Yes, the endgame is winning for White. Take the position after these first moves:
- Qe8+ Kh7 2. Qxe3.
Note here that 2...Rxg2 allows White to win the Rook with the fork: 3.Qe4+
The endgame is now just 2 pawns vs 3 pawns. You assumed that Black can swap off a pair of pawns, but this is easier said than done. If Black pushes their kingside pawns up the board, the king will be exposed and the fortress weakened. White's queen can also help to prevent any unwanted exchanges.
So Black's best strategy to defend is to put the rook on e5, where it prevents White's king from crossing the e-file and reaching the kingside. However, notice how the rook must stay on e5 to accomplish this. If it moves anywhere else on the e-file, it's liable to be forked. Note also that it's not easy for Black to even bring the rook to the e5-square in the first place. But let's assume Black manages.
Therefore, White's winning strategy consists of putting Black in zugzwang. The ideal arrangement of White's pieces:
- King on d6 or d7.
- Queen on f8.
- Pawns on h4 and g4
And then Black's pieces will be as follows:
- King on h7.
- Rook on e5.
- Pawns as they are in the diagram position (moving just hurts Black's defensive chances).
If you set this position up on a board, you'll notice how Black's king can only move to g6. But then White plays Qg8 and Black's king is stuck in a vulnerable position.
Black's only other option is moving the rook somewhere else along the e-file, such as 1...Re1. But then White strikes with 2.g5!, since the Rook is no longer on the 5th rank preventing this push. After 2...fxg5 3.hxg5 hxg5 4. Qf7, Black's rook no longer has a protected square it can sit on along the e-file. This means it won't be able to prevent White's king from crossing the e-file and reaching the kingside much longer.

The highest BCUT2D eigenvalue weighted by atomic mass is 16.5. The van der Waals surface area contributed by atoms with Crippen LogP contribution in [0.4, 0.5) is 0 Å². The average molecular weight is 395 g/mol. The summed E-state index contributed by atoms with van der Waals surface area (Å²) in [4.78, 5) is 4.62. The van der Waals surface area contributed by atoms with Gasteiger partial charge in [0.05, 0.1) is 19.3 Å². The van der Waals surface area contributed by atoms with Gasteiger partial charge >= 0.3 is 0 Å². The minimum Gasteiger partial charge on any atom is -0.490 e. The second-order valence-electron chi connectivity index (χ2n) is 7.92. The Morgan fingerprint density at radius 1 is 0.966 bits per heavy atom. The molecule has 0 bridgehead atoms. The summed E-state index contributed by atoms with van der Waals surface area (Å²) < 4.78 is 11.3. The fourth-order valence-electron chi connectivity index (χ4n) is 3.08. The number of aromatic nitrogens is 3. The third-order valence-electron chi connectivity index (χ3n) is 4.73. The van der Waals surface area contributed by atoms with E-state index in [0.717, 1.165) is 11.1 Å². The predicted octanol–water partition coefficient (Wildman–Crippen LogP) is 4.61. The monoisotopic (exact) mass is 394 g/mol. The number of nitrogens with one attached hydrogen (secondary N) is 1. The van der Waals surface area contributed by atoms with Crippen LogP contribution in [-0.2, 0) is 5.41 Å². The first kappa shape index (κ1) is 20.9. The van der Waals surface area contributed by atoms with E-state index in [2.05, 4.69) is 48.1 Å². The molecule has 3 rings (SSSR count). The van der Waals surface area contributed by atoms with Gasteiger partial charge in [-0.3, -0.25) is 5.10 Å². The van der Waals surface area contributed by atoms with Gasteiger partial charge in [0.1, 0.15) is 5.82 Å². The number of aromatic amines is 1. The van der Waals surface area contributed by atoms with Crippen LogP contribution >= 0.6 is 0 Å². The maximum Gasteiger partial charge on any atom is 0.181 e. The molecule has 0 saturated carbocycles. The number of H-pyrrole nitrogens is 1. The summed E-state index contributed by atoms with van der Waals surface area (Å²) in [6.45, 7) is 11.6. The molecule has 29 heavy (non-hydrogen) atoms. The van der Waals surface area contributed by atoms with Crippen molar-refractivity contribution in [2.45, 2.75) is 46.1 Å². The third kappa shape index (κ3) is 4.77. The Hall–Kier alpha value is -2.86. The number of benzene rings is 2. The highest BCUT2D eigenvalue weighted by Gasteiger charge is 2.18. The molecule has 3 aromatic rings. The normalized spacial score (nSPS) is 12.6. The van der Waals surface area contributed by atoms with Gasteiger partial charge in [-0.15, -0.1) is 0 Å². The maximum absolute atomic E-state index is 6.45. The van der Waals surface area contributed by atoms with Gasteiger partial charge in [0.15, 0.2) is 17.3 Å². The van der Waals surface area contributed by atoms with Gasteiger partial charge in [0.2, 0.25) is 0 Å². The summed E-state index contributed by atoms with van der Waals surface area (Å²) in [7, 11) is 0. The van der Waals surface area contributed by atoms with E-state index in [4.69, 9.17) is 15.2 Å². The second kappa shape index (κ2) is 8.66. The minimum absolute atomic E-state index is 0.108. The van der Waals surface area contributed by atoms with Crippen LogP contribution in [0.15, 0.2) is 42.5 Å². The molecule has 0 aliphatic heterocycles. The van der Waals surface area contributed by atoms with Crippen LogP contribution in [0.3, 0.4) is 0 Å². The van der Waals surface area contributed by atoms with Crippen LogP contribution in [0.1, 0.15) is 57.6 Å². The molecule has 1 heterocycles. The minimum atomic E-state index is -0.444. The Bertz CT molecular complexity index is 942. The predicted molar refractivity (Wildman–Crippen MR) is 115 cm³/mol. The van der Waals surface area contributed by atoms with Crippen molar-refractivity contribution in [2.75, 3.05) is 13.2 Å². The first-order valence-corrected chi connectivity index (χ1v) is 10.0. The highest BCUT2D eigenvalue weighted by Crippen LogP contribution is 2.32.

Once White's king crosses the file, it's easy enough to checkmate Black's king.
EDIT: For Black to move in the starting position:
- On 1...Rxg2 2.Qe8+ Kg5 3.Qxe3+ Kh4 (...Kg6 or ...Kf5 lose the rook to a fork), Black can't really set up a fortress.
- Placing the rook on g5 can eventually lead it to being attacked when White pushes h4 with the help of the queen.
- Meanwhile, putting the rook on e5 leaves the g7-pawn undefended, since the king is stranded on h4. If White takes the g7-pawn, Black's fortress falls apart due to the weak f6-pawn.
- On 1...e2 2.Qg4+ Kh7 3.Qe4+ Kh8 4.g4 Kg8 5.h4, White is going to round up the e2-pawn by bringing the king to b3. If Black's rook moves to d2, White plays Qe3 and Black's rook is unable to stay on the 2nd rank. White's queen then takes the e2-pawn, and see my main answer for how to break the subsequent fortress w/ rook on e5.
- Other first moves for Black don't do anything special.